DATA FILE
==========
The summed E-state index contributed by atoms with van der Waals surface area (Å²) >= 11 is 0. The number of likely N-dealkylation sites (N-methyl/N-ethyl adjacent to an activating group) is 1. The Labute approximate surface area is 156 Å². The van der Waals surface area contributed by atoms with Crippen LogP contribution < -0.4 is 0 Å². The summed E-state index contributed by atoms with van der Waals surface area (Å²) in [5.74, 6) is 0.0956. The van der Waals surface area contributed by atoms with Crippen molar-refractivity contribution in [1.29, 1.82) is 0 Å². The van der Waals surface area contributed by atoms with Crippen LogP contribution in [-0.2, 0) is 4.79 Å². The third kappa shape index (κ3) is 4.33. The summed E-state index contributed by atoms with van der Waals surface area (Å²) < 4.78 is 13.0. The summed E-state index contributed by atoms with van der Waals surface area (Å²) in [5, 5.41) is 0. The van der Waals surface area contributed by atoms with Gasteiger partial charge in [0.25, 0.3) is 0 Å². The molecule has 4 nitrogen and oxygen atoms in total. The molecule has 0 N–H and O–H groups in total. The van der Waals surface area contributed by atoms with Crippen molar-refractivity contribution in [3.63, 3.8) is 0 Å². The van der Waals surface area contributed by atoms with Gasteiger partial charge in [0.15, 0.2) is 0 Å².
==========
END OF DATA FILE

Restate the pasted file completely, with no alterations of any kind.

The summed E-state index contributed by atoms with van der Waals surface area (Å²) >= 11 is 0. The number of likely N-dealkylation sites (N-methyl/N-ethyl adjacent to an activating group) is 1. The Labute approximate surface area is 156 Å². The van der Waals surface area contributed by atoms with Crippen LogP contribution < -0.4 is 0 Å². The summed E-state index contributed by atoms with van der Waals surface area (Å²) in [5.74, 6) is 0.0956. The van der Waals surface area contributed by atoms with Crippen molar-refractivity contribution in [1.29, 1.82) is 0 Å². The van der Waals surface area contributed by atoms with Crippen LogP contribution in [-0.2, 0) is 4.79 Å². The third kappa shape index (κ3) is 4.33. The summed E-state index contributed by atoms with van der Waals surface area (Å²) < 4.78 is 13.0. The summed E-state index contributed by atoms with van der Waals surface area (Å²) in [5, 5.41) is 0. The van der Waals surface area contributed by atoms with Gasteiger partial charge in [0.25, 0.3) is 0 Å². The molecule has 4 nitrogen and oxygen atoms in total. The molecule has 0 N–H and O–H groups in total. The van der Waals surface area contributed by atoms with Crippen molar-refractivity contribution in [3.63, 3.8) is 0 Å². The van der Waals surface area contributed by atoms with Gasteiger partial charge in [0.15, 0.2) is 0 Å².